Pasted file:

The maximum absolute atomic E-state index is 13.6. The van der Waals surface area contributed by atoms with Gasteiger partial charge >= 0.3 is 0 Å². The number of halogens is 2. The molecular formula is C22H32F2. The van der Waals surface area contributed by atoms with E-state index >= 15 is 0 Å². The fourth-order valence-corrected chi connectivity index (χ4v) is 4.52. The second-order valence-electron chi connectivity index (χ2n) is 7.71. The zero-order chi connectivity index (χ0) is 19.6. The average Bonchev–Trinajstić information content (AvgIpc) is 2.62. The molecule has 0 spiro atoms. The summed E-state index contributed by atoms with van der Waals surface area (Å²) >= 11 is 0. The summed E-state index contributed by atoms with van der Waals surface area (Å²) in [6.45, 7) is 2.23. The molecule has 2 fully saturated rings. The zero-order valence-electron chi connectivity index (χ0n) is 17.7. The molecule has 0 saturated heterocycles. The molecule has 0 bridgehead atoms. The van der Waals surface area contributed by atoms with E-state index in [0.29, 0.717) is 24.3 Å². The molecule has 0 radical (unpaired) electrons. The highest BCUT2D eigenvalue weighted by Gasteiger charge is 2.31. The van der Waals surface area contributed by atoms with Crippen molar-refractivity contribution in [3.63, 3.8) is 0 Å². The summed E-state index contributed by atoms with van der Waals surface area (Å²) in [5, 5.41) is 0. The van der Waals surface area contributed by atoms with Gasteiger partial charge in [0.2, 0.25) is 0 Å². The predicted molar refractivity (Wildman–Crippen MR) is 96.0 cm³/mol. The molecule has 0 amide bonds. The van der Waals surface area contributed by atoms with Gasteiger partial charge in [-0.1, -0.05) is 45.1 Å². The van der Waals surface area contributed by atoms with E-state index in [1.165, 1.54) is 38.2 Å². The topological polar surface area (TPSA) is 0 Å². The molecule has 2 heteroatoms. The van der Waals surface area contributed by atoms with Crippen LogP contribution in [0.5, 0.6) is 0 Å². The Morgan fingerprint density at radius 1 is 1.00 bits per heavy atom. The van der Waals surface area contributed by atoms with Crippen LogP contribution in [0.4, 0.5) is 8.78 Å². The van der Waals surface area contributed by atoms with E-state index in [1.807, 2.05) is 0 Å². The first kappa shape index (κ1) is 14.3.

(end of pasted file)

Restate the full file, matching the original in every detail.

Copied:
The maximum absolute atomic E-state index is 13.6. The van der Waals surface area contributed by atoms with Gasteiger partial charge >= 0.3 is 0 Å². The number of halogens is 2. The molecular formula is C22H32F2. The van der Waals surface area contributed by atoms with E-state index >= 15 is 0 Å². The fourth-order valence-corrected chi connectivity index (χ4v) is 4.52. The second-order valence-electron chi connectivity index (χ2n) is 7.71. The zero-order chi connectivity index (χ0) is 19.6. The average Bonchev–Trinajstić information content (AvgIpc) is 2.62. The molecule has 0 spiro atoms. The summed E-state index contributed by atoms with van der Waals surface area (Å²) >= 11 is 0. The summed E-state index contributed by atoms with van der Waals surface area (Å²) in [6.45, 7) is 2.23. The molecule has 2 fully saturated rings. The zero-order valence-electron chi connectivity index (χ0n) is 17.7. The molecule has 0 saturated heterocycles. The molecule has 0 bridgehead atoms. The van der Waals surface area contributed by atoms with E-state index in [0.29, 0.717) is 24.3 Å². The molecule has 0 radical (unpaired) electrons. The highest BCUT2D eigenvalue weighted by Gasteiger charge is 2.31. The van der Waals surface area contributed by atoms with Crippen molar-refractivity contribution in [3.63, 3.8) is 0 Å². The summed E-state index contributed by atoms with van der Waals surface area (Å²) in [5, 5.41) is 0. The van der Waals surface area contributed by atoms with Gasteiger partial charge in [0.2, 0.25) is 0 Å². The predicted molar refractivity (Wildman–Crippen MR) is 96.0 cm³/mol. The molecule has 0 amide bonds. The van der Waals surface area contributed by atoms with Gasteiger partial charge in [-0.1, -0.05) is 45.1 Å². The van der Waals surface area contributed by atoms with E-state index in [1.165, 1.54) is 38.2 Å². The topological polar surface area (TPSA) is 0 Å². The molecule has 2 heteroatoms. The van der Waals surface area contributed by atoms with Crippen LogP contribution in [0.5, 0.6) is 0 Å². The Morgan fingerprint density at radius 1 is 1.00 bits per heavy atom. The van der Waals surface area contributed by atoms with Crippen LogP contribution in [0.4, 0.5) is 8.78 Å². The van der Waals surface area contributed by atoms with E-state index in [1.807, 2.05) is 0 Å². The first kappa shape index (κ1) is 14.3.